Written for the 'Wall' album but never used, Roger was keen to make [  ] 'When The Tigers Broke Free' the centrepiece of 'The Wall' film in 1982. You can see why the song so appealed to Roger that he wanted to make a 'statement' with it - of all the songs written about the death of his father at Anzio, this is the most graphic, autobiographical and moving. Roger sings with an ice-cold heart over a lovely warm-hearted melody that's perfectly suited to the brass band backing (and which, surely, is where the inspiration for the Star Trek Deep Space Nine signature tune came from!) Roger intones, as if he's reading out some old war diaries, only his father Eric Fletcher Waters and his allies (The Royal Fusiliers Company Z) aren't war heroes but cannon fodder, sent knowingly to their deaths (as a conscientious objector ordered to the front on pain of death, his dad wouldn't exactly have been looked after). Split into two by the film, in the split between 'third person' and 'first person' narrators, the single version is more powerful for combining the two: this isn't one tale, this is one of many tales, making the loss more personal than just some other dry statistic. The Anzio is held, but 'for the price of a few hundred ordinary lives', Roger's dad's loss marked only by a scroll sent to his mother by 'Kind Old King George' which in the film young Pink finds hidden away in a drawer. In the third verse the scroll seems to have been already stamped before the push happens - 'volunteered' for the mission due to their earlier refusal to fight, Roger reaches breaking point as he yells that 'there were no survivors from the Royal Company Z'. For this he blames not the 'enemy', but their own troops who didn't even acknowledge them: 'most of them dead, most of them dying', reaching a peak of pure bile as Roger drops his reverence to scream 'That's how the high command took my daddy from me!' Though many fans and indeed the rest of the Floyd didn't like this song (it's the one track they really objected to using on 'The Wall'), it's one of Waters' strongest anti-war songs, Roger finally brave enough to stop treating his dad as a metaphor and musing on his loss head-on. Unbearably sad, it's the peak of a cycle that's been running in Roger's songs ever since 'Free Four' back in 1972 decided that actually war wasn't such a good thing. Though less suited to 'The Wall' than some other songs (it is the one piece that makes Pink's story very much Roger's, rather than just a rock star of his generation - there's arguably more autobiographical detail about Syd than Roger across most of the work) and a real curio as a single (where, predictably, it flopped despite being the official sequel to the massive hit 'Another Brick In The Wall'), 'Tigers' is an important piece that gets overlooked far too often and should perhaps have been on 'The Final Cut', whose sombre orchestra it better resembles. As a postscript, after years of singing about it, Roger finally visited the spot where his father fell in 2014 after being in touch with a rare survivor who saw how and where his dad had been gunned (Roger was a little over hasty in declaring 'no survivors' in this song, although there certainly weren't many). Find it on: some (though not all) CD re-issues of 'The Final Cut' and 'Echoes - The Best Of Pink Floyd' (2001)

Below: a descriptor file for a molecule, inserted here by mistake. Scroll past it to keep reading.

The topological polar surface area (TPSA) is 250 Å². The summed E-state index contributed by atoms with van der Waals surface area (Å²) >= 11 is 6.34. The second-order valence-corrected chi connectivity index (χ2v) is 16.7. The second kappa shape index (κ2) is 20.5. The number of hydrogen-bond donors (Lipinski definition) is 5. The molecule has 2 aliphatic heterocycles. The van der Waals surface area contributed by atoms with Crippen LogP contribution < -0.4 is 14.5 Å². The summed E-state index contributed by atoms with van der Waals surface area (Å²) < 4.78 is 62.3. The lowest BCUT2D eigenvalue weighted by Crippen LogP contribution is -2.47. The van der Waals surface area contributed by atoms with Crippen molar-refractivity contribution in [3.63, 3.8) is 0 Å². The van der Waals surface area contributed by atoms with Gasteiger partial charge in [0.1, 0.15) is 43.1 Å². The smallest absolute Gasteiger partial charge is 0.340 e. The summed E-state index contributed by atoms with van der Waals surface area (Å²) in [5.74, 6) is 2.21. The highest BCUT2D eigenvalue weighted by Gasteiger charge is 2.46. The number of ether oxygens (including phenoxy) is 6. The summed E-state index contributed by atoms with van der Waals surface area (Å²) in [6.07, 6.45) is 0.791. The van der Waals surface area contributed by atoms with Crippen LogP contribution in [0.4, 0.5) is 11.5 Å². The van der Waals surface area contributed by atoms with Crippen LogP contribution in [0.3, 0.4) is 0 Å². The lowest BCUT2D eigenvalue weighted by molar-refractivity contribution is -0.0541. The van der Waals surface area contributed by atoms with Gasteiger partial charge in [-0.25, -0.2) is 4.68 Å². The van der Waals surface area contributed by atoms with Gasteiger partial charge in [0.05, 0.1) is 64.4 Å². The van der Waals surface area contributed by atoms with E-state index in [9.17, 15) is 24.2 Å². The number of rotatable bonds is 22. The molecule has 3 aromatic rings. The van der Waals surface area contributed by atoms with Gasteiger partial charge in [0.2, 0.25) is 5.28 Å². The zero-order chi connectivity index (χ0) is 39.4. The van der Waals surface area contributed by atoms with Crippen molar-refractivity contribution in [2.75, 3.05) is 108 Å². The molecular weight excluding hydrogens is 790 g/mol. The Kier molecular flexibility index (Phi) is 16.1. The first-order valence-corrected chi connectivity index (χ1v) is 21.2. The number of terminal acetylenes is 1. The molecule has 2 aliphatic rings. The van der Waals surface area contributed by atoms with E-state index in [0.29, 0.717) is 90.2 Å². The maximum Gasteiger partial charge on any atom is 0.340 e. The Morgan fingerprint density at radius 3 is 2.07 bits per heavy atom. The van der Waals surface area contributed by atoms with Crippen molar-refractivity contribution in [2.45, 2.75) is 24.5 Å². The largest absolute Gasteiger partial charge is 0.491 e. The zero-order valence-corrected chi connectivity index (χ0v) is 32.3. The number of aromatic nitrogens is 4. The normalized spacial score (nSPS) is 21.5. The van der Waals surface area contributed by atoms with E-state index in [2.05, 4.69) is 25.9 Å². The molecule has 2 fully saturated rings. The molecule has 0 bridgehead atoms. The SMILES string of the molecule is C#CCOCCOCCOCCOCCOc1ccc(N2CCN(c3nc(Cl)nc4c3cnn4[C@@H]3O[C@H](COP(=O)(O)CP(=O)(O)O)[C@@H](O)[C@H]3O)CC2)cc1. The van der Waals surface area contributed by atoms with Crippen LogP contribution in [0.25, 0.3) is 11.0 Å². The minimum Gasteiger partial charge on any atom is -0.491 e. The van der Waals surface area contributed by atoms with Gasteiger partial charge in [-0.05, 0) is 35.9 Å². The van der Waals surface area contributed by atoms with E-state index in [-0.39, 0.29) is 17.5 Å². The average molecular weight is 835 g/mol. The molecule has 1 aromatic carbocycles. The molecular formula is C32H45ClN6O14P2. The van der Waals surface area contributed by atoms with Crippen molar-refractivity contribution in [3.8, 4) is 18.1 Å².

One of the songs that did make the 'Final Cut', as it were, was [  ] 'The Hero's Return', a nice but brief song about the Teacher trying to adjust to life after the war and taking it on cruelly the boys in his care who so represent life while all he can think about is the death of his own childhood peers. The second verse, which like so many passages on the album, arrives in stop-start fashion after a brief respite in the song, is featured only on a B-side (to 'Not Now John')  and is even madder and sadder, adding a touch of inner humanity screaming away inside.  The 'missing in action' lines run as follows: 'Jesus Christ I might as well be dead! I can't see how dangerous it must be feel to be, training human cogs for the machine, without some shell-shocked lunatic like me, bombarding their still soft shores, with sticks and stones that were lying around, in the pile of unspeakable feelings I found'. This verse isn't necessary to enjoy the song but it does add an extra layer of complexity: this isn't just a song about a bully and why he's a bully, but the bully realising he's become a bully and yet who feels powerless to be anything else. Find it on: Some, but not all, CD copies of 'The Final Cut'